My dear dad, a very reasonable, unflappable internist, is not easily alarmed. For instance, whenever my sister or I go to him with a suspicious ache or pain, he'll glance at the allegedly metastasizing tumor for about a half a second before he shoos us away. "That's nothing. You're fine."
But last night, the same man who insisted on coming to mainland China via Hong Kong at the height of the SARS outbreak there in March called me in serious distress. "June, are you OK? I read in the paper that things are getting really bad in Beijing," he said. "Don't go outside anymore. Cook at home. You're about to become a wife, you should learn to cook."
A filial daughter should never put her parents through unnecessary worry. So this morning, I decided to heed my father's advice and stay in for a while, catch up on some neglected work, maybe even attempt my own version of Kung Pao chicken for dinner. I left the windows in my apartment open all week—at the behest of Auntie Mao and one of last week's lead stories on the People's Daily Web site—and, while the Beijing breezes may have swept away any coronaviruses lurking in the corners of my home, they've also left enough grit on our floors, tables, and bedspreads to fill a small sandbox.
I began dusting the coffee table and turned on the television for some company.
CCTV-4 was broadcasting a report on President Hu Jintao's visit to an anti-SARS command center in Tianjin, a city about an hour south of here. Mr. Hu worked the room, shaking hands, taking "impromptu" questions from reporters. It looked to me like he'd been studying some damage-control playbook for American politicians. But then, in typical Chinese official-speak fashion, he reeled off a series of spirited, yet canned, phrases: "Definite victory belongs to us! Definite victory belongs to the Chinese people!"
Some of you may be wondering how your diarist has been able to spend so much time courting coronaviruses this week and still pay her rent. As a self-employed knowledge worker—that is, a free-lance writer—my time is mostly my own (and man, is it hard to manage!). Sometimes I end up with far too much of my own time. But this spring, I'd been particularly busy, at least until the SARS uproar began.
The work project I had originally scheduled for this week—to visit and write an article about a microfinance project in a poverty-stricken community three hours away in Hebei province—was postponed indefinitely when my contact there, Mr. Zhou, called last Wednesday to warn me that because of the fear of SARS, all cars and people coming from Beijing would be turned away by police at the county line.
This morning, I called Mr. Zhou for an update on the situation. "Things are still very tense here," he said. "Authorities aren't even allowing people to travel to the next town. Ten thousand people fled here from Beijing last week. Every one of them has been quarantined. We're all in a panic." Luckily, Mr. Zhou's county, one of the poorest China, is still SARS-free. He had no idea, he said, when they would let Beijingers back in.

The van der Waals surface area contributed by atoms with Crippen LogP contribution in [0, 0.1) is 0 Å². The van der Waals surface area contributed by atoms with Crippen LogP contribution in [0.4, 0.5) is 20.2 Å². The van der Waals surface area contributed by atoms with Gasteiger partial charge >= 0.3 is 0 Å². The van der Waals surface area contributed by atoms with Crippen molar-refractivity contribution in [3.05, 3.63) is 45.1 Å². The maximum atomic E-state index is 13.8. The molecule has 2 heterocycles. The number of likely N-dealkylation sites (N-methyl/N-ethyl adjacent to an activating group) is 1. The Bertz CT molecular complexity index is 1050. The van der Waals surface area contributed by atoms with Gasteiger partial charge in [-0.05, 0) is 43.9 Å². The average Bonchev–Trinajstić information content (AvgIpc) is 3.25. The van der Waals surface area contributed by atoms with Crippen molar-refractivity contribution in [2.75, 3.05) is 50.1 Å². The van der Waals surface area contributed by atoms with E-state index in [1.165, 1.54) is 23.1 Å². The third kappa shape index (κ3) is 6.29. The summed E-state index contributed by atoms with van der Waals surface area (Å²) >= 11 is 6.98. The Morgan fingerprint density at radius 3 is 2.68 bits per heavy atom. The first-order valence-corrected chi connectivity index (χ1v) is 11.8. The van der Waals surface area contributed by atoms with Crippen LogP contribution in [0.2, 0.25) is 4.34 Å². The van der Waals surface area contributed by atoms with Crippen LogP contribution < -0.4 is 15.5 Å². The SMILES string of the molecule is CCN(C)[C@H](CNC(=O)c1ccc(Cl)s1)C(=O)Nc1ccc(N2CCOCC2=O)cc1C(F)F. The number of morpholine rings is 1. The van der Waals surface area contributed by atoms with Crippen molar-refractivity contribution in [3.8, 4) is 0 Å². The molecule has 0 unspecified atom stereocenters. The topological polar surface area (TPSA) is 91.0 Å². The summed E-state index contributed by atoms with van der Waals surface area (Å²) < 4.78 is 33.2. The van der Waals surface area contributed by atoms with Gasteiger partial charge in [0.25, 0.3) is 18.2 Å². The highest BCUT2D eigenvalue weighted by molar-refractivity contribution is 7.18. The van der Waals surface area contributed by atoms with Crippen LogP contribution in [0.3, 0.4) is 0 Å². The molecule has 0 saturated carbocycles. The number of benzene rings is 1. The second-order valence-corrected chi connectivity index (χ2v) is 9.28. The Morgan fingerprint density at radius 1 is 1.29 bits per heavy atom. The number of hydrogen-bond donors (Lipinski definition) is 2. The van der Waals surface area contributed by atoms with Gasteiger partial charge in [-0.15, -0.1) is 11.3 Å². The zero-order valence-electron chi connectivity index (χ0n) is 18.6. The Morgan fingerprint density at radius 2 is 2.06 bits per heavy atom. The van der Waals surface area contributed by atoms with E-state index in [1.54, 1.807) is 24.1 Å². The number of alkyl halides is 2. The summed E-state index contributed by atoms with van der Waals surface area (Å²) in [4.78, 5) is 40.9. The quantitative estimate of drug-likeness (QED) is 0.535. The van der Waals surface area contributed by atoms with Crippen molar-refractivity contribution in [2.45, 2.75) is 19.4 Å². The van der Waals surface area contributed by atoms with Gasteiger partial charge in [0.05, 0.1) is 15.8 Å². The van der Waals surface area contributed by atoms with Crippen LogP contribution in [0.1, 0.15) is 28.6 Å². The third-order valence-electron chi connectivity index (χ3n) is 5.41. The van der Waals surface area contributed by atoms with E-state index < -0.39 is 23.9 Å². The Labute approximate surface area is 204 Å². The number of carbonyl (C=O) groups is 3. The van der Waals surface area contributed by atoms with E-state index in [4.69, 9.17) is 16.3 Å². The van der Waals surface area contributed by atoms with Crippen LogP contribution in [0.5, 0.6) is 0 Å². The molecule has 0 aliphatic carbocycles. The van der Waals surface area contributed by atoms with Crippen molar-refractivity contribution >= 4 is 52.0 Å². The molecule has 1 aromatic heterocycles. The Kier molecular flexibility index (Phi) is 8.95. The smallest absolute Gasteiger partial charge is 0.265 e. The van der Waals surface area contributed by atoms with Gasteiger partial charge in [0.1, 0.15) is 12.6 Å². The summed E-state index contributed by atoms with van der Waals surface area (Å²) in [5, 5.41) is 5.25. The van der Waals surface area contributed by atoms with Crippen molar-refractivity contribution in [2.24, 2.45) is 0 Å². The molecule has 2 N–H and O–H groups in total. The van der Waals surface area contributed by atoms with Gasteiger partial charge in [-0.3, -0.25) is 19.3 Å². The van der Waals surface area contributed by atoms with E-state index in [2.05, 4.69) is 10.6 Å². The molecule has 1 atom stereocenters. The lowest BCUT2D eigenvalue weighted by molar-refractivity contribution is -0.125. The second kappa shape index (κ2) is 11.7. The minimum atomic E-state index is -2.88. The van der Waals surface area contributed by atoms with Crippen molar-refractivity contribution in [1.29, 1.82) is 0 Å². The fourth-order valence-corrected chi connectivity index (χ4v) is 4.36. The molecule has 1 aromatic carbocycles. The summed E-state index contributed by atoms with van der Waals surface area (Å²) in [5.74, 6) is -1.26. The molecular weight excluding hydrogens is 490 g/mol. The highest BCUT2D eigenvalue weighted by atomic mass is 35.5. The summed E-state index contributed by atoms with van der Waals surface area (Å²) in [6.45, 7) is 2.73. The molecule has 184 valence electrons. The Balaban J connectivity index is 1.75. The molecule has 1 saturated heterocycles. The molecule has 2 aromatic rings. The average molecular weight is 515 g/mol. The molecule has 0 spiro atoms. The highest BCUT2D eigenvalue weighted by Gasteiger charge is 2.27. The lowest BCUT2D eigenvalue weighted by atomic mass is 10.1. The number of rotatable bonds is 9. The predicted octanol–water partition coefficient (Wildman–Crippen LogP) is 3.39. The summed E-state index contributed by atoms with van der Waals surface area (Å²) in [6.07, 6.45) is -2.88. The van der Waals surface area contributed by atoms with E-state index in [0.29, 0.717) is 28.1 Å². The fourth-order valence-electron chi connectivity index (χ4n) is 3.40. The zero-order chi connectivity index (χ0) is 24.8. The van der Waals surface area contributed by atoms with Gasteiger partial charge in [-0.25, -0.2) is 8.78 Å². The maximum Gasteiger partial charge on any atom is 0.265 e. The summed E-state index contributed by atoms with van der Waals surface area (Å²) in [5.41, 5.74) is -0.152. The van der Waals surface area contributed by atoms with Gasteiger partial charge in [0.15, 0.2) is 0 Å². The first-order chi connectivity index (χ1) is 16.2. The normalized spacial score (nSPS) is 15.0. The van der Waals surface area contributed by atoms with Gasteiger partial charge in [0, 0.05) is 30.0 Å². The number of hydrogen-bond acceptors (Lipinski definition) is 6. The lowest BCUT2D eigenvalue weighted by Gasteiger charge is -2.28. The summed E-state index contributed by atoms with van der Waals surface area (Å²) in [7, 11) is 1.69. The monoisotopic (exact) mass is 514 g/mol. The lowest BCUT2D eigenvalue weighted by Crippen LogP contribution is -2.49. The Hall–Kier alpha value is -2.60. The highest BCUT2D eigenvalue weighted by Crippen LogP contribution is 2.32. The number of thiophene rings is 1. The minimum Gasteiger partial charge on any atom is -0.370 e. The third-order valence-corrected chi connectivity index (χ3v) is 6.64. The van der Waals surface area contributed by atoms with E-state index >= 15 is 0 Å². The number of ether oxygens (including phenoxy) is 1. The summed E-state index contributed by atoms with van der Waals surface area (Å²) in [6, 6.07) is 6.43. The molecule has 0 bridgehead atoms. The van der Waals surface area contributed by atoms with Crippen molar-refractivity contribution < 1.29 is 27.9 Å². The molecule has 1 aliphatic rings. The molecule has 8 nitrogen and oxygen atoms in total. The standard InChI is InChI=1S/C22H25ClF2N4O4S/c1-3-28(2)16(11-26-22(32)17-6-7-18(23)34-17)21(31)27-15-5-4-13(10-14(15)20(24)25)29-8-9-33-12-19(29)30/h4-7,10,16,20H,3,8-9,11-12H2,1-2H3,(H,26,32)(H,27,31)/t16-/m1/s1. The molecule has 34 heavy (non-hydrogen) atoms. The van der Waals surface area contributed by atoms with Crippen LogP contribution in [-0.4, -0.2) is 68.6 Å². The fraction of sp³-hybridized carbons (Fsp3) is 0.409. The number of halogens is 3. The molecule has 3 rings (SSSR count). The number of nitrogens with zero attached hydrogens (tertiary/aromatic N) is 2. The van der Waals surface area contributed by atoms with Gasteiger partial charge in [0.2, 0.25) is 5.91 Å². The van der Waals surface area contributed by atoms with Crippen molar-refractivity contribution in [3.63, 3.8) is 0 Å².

"It used to be that everyone wanted to come to Beijing and Beijingers would look down their noses at outsiders," said Cheng Jie, my law professor friend who ventured out to lunch with me yesterday. (My Kung Pao chicken haunt was, alas, still closed, but we found a Korean place serving kalbi and kimchee.) "Now we're the ones getting snubbed!"
On the way home, our cab driver filled us in on the latest gossip: former President Jiang Zemin (whom many believe still runs the country) is so freaked out by SARS that he's fled to Shanghai, which allegedly has only a handful of SARS cases. "Everyone I take to the airport these days is heading to Shanghai," he said, "I'd rather be in Shanghai right now, too." (I'd still take Beijing over Shanghai any day.)
It may be only wishful observing, but I think the mood in Beijing is beginning to change. It's been days since that overpowering marijuanalike smell, which comes from the burning of Chinese medicinal herbs to frighten away evil spirits, has wafted into my apartment.
Last week, scary rumors were flying via text message from cell phone to cell phone. "Completely dependable information: Don't go outside this morning/tonight/tomorrow afternoon; the government is planning to move hundreds of SARS patients in ambulances. Air quality will be very bad." Lately, levity has crept into the messages. "Latest information: Exchanging cash bills is the most common way to catch SARS. For your own health, and your family's health, please bundle up all the cash in your home and place in a plastic bag. For a very small fee, I will come by and get rid of them for you."
My plan to stay at home today lasted only a few hours. I went downtown to help Josh move out of his hotel. He's decided to end his self-imposed "quarantine" (which also ends our access to a really fine gym). Before returning to Haidian, I decided to wander around Houhai, a neighborhood of old-fashioned, low-slung brick homes and trendy cafes surrounding a large lake. Houhai is an oasis from the noisy construction sites and mammoth high rises sprouting up all across the city.
Beijingers were out in force today, creating postcard-perfect tableaux: Young couples holding hands and canoodling on benches; elderly folks sipping tea out of old Tang jars, playing or watching each other play cards, Chinese checkers, and Mah Jong; young people pedaling boats along the lake. A Beijing Evening News hawker did some brisk business from the back of her bicycle. Very few people wore masks—and those who did wore them dangling from one ear. I hope China's "definite victory" comes soon.